For those who have been waiting for that red-letter day when Barbra Streisand decides to do another Broadway musical, "The Broadway Album" (Columbia 0C40092) will be welcomed as an encouraging sign. Emerging from the thicket of pop and rock music through which she has whacked an erratic path for more than a decade, here she is again singing what used to be called show tunes, before Stephen Sondheim got us all thinking of them as art.
Sondheim is, in fact, the composer/lyricist of choice in the album. Five of the 11 numbers are his, and he wrote the lyrics for two others. For Streisand, he even recast some of the intricate wordplay of "Putting It Together," that exploration of the eternal war between art and commerce from "Sunday in the Park with George." Streisand uses it to express her conflicting feelings about putting together an album -- "sheet by sheet, chart by chart, track by track." The song is preceded by dialogue of Streisand's own imagining, and while it will never win her a Pulitzer, at least she's thinking in dramatic terms.
It was Broadway, of course, that provided her with the two steps it took to get to Hollywood and supercelebrity -- the musicals "I Can Get It for You Wholesale" (in 1962) and "Funny Girl" (1964). Listening to her build "Being Alive" (from "Company") to its defiantly beseeching crescendo, it's obvious that she still retains her old power to galvanize. This is the Streisand who sent "People," "He Touched Me" and "Don't Rain on My Parade" through the roof, and if some choose to look upon that as regression, Broadway buffs can only take heart.
More than half of the numbers reveal Streisand in her full dramatic colors. The voice is clear, the articulation immaculate, the phrasing sure. Starting off with the lilting "Pretty Women" (from "Sweeney Todd"), she segues into a punchy, biting "The Ladies Who Lunch" (from "Company"). Peter Matz's orchestration surrounds her with flashy brass and driving percussion, and it's almost like old times.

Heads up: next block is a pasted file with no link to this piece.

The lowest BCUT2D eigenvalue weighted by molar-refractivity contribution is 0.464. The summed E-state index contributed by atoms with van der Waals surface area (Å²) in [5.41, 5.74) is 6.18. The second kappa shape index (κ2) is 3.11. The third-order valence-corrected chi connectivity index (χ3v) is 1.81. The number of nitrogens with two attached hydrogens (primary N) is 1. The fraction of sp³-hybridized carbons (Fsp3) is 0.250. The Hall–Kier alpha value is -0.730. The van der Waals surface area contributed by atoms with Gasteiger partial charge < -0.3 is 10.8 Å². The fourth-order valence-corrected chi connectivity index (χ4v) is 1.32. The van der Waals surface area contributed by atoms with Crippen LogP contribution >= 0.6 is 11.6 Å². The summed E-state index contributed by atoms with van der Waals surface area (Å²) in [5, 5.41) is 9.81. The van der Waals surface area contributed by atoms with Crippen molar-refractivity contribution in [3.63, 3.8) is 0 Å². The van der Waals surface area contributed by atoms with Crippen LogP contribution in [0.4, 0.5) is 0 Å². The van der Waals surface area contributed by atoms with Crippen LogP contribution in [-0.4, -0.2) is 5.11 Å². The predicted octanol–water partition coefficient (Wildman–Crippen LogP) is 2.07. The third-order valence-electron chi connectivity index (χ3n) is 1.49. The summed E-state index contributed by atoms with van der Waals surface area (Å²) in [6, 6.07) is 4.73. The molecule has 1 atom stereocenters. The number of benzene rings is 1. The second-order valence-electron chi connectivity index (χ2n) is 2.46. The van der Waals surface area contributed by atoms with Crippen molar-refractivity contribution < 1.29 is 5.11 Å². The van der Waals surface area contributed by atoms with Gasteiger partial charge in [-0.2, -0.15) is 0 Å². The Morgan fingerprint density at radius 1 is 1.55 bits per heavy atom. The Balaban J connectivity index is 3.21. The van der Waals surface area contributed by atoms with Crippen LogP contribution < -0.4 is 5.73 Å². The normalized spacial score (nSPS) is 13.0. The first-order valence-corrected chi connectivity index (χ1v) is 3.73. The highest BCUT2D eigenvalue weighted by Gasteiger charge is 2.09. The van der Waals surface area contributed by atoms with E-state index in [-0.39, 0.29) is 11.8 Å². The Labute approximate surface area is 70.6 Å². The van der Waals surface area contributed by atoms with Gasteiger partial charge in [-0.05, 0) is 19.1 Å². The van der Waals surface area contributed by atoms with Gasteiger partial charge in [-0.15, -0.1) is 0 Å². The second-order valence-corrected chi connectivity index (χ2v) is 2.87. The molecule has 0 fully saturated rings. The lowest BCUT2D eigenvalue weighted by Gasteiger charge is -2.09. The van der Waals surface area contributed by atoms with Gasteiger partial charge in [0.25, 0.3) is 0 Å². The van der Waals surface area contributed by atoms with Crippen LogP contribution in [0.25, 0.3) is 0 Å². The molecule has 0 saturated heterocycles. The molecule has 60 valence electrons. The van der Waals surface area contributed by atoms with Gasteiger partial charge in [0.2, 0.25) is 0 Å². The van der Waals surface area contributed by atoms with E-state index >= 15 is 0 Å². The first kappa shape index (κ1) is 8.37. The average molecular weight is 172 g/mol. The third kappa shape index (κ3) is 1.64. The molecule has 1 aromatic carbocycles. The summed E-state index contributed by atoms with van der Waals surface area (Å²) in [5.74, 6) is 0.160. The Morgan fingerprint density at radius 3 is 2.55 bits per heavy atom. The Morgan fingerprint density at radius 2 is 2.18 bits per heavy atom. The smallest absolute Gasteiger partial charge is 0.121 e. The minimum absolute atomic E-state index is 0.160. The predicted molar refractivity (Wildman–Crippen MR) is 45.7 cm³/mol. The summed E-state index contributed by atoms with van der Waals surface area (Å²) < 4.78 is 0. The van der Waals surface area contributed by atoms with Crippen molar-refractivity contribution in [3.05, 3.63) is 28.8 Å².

In a softer, more plaintive key, she acquits herself beautifully by "Not While I'm Around," that protective ballad that is like an island of sanity in "Sweeney Todd"; manages to make the overexposed "Send in the Clowns" ("A Little Night Music") fresh; and gets away with a heartfelt "If I Loved You" ("Carousel"), although her temperament does not take naturally to the abundant sweetnesses of Rodgers and Hammerstein. A medley of "I Loves You Porgy" and "Porgy, I's Your Woman Now" ("Porgy and Bess") demonstrates that she's always been as much an actress as a singer.
Not all, however, is first-rate. Streisand has a tendency to go for the overproduced and the overwrought -- the musical equivalent, you might say, of wearing too much makeup. Trying for a space-age feel in "Somewhere" ("West Side Story"), she appears to be singing from a distant galaxy, and when she intones "There's a place for us," you're tempted to retort, "Mars, maybe?" She also undertakes a hopelessly hokey medley of "I Have Dreamed," "We Kiss in a Shadow" and "Something Wonderful" ("The King and I") that is riddled with phony exotica.
Such numbers, fortunately in the minority, betray the promise of the album. The essence of the Broadway musical is, after all, its spontaneity. Throwing the electronic wizardry of the recording studio into high gear produces the opposite effect: It robs Streisand of the quality that makes her so unique -- her blazing, knock-'em-dead directness.
If Streisand is going back to her roots, opera diva Kiri Te Kanawa is venturing way out on a limb with "Blue Skies" (London 414 666-1), a collection of standards by Cole Porter, Irving Berlin and Jerome Kern, among others. According to a note on the jacket, these are the numbers she sang in her youth in the nightclubs of New Zealand. Hot spots they couldn't have been if her performance on this misguided album is any indication.
Relying exclusively on her lower, nonoperatic register, shaping her vowels with mournful lugubriousness and never varying the dirge-like pace, she makes every number sound exactly alike. Since the bill of fare includes "Blue Skies," "How High the Moon," "True Love," "Yesterdays," "It Might as Well Be Spring," "Gone With the Wind" and "So in Love" (or "Soooooo in Luuuuuve," as it comes out), this has to be considered an achievement of sorts, although not one that will win Te Kanawa a wide, popular audience.
The thin and predictable orchestrations are by the late Nelson Riddle, who must have given his all to Linda Ronstadt, because there isn't a hint of lush life here. It's plunkety-plunk all the way.